5 pet food takeaways from Global Pet Expo 2024

Pet food sales growth is slowing but still outpacing other categories, partially fueled by increasing innovation, new formats and private label pet food.

Crack Nip Cat Treats
Courtesy This & That Canine Co.

I’ve heard mixed reactions about Global Pet Expo 2024; many people had a great show, including some pet food exhibitors saying their booths were packed with steady traffic, while others speculated that overall attendance seemed down, at least slightly.

This tension may also reflect the state of pet food now: Data points to some slowing of sales growth as well as pet ownership (mouths to feed), especially relative to pandemic surges, yet many of the people I talked with sounded very upbeat and said they expect innovation in pet food to really pick up in the next few years.

As for me, I left Orlando buoyed by all the insightful conversations, meetups with longtime industry acquaintances and new connections I experienced. Following are a few highlights.

Pet food trends I was tracking

Before Global, I speculated about the trends I might see. So, to address those first:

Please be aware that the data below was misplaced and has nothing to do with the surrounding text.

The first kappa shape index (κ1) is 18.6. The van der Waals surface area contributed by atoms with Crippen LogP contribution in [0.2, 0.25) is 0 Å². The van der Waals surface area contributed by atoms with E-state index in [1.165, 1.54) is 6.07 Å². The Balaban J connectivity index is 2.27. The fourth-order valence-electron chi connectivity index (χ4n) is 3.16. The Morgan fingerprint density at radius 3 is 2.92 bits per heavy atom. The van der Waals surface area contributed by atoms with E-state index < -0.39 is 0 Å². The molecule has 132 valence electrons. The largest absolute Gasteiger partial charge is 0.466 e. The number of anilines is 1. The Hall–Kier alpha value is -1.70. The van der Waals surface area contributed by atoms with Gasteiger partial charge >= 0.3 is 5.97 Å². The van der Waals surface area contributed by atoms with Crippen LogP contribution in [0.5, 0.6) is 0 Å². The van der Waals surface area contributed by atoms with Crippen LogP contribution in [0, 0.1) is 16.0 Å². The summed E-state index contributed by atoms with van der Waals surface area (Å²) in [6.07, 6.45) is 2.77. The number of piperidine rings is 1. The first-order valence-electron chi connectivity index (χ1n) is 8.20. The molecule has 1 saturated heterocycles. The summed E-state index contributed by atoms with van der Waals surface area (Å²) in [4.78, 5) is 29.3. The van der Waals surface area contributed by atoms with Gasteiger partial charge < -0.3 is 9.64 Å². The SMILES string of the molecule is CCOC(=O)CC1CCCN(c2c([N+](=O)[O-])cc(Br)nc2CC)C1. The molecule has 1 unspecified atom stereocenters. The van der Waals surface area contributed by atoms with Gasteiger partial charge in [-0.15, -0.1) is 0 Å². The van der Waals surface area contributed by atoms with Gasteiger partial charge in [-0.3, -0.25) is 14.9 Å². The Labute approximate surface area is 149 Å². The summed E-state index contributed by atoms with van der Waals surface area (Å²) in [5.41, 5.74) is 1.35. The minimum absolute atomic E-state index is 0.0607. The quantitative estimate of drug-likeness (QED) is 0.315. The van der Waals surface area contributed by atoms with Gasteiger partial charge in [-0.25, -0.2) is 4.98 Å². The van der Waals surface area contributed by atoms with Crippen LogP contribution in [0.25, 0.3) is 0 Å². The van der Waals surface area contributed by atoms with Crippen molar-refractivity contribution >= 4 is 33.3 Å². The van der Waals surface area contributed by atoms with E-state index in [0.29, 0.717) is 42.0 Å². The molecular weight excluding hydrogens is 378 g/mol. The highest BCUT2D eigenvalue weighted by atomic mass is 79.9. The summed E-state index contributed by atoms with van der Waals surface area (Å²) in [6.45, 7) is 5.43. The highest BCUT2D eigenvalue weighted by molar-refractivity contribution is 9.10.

New air-dried and freeze-dried pet foods and treats continue to launch on the market, accompanied by even more niche and novel processing formats. (More on those below.)

Cats and their owners should definitely be feeling the love from pet food and treat brands developing ever more new products for them; my colleagues and I all saw plenty. A favorite: catnip-infused cat treats, especially a brand called Crack-Nip!

Additives like catnip may be supplanting CBD, at least for cats; we all saw decidedly fewer new CBD treats and supplements than in past years. Actually, except for supplement brands based completely on CBD, it didn’t seem prevalent among product ranges in general. And even companies whose business models revolved around CBD seem to be branching out — for example, Pet Releaf launched its first non-hemp line of pet supplements.

Sustainability was definitely a force at Global, mirroring its increasing role and status in the pet food and pet care industries overall. Besides the booths for the Pet Sustainability Coalition and some of its members, many exhibitors in the Natural Pet section, and indeed throughout the show floor, touted sustainability claims, products and initiatives. An informative session by Suzy Badaracco, president of Culinary Tides, provided an in-depth look at consumer drivers and behaviors related to sustainability.

(Note: Badaracco will be presenting on consumers and their perceptions toward pet treats and snacks during Petfood Essentials 2024 on April 29.)

5 key takeaways from sessions, conversations

1. Growth is slower, but with bright spots. As I mentioned above, several sessions presenting data on pet food sales and pet ownership showed lower growth — yet the industry is still growing, and in fact outpacing the growth of other fast moving consumer goods categories like human foods, baby care, alcohol and beauty, according to analysts from both NielsenIQ and the American Pet Products Association, organizer of Global Pet Expo.